Instead of tossing unwanted items, try upcycling
My mission this year is to really focus on getting rid of things I no longer need, with the possibility of downsizing in the future. It is never too early to start. This week I went into the storage area of my basement and almost had an anxiety attack. My intention was to start the purging process, but I got very overwhelmed.
It was too easy to just walk away but I organized one area, pulled a few items to recycle and donate, and created a yard sale pile. It is a small start, but at least it is movement forward. Lack of time always seems to be my issue, but I made room to do an hour of editing, and it felt good.
One way to recycle is to “upcycle” and use what you have in creative ways. That is what Stephanie Uszenski of the Village of Walden did by beautifully upcycling a few items, which might have ended up in the trash.
Upside to upcycling
Maybe it comes from being raised by parents who were raised shortly after the Depression, but Uszenski hates to waste anything and loves to craft. “In this crazy, busy, modern existence, there are few things that we do with any sense of permanence. For me, crafting is like therapy; it’s something to feel a sense of accomplishment about, even days later,” says Uszenski.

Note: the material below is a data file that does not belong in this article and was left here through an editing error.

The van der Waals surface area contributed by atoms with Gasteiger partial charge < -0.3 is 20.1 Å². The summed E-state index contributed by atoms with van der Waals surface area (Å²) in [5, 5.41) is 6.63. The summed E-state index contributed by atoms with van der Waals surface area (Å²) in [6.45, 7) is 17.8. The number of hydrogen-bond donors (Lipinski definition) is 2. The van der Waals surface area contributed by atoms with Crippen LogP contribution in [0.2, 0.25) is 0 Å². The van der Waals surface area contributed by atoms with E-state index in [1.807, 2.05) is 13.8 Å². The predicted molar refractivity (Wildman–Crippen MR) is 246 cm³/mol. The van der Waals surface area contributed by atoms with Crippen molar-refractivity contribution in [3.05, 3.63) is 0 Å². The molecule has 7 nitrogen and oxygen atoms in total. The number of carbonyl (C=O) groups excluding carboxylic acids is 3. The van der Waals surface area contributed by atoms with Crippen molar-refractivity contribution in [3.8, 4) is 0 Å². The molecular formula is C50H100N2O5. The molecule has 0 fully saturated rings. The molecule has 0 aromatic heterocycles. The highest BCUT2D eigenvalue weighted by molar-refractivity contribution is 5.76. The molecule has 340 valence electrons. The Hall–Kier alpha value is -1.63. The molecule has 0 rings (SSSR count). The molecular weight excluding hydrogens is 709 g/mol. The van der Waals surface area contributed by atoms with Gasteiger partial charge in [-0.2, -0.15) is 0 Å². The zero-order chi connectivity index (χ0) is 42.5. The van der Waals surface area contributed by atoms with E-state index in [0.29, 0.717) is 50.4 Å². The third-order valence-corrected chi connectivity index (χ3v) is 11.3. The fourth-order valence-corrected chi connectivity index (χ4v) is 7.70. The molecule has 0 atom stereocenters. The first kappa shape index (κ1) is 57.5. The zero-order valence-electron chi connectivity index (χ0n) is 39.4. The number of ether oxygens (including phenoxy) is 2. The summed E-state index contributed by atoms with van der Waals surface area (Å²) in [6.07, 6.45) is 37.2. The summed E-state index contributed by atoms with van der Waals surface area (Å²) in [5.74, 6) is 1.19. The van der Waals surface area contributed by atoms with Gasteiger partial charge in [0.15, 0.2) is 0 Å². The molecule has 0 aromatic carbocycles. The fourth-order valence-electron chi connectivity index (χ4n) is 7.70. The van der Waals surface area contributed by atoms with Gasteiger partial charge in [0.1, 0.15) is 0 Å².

“When my kids were small, we rented a beach house each summer, the type you bring your own sheets, etc. This left me with a vast collection of twin and full sheets that we no longer needed. Using a tutorial on Pinterest, I was able to cut the sheets and create “yarn” balls of coordinating colors and patterns from three flat twin sheets and crochet this round rug. It was my first “practice” rug,” says Uszenski.
The birch tree
Uszenski tells how they lost a birch tree in a storm this year. She saw birch log candleholders and other crafts online and at gift shops, so she set aside some of the nicer branches. Her husband set up his Workmate table on the patio with a chop saw.
She says, “I hadn’t used a saw like that since wood shop in high school. It was so much fun to cut the branches to various lengths. Then I used the table as a vice and using an easy to get, inexpensive drill bit, bore the holes that fit tea lights. I’m still bundling them together with burlap, ribbon and twine, and giving them as gifts on a dish of fresh greens.”
How cool is that? Old sheets become a rug and a fallen tree becomes a decorative item that anyone would be happy to receive as a gift, especially since it is handmade with love.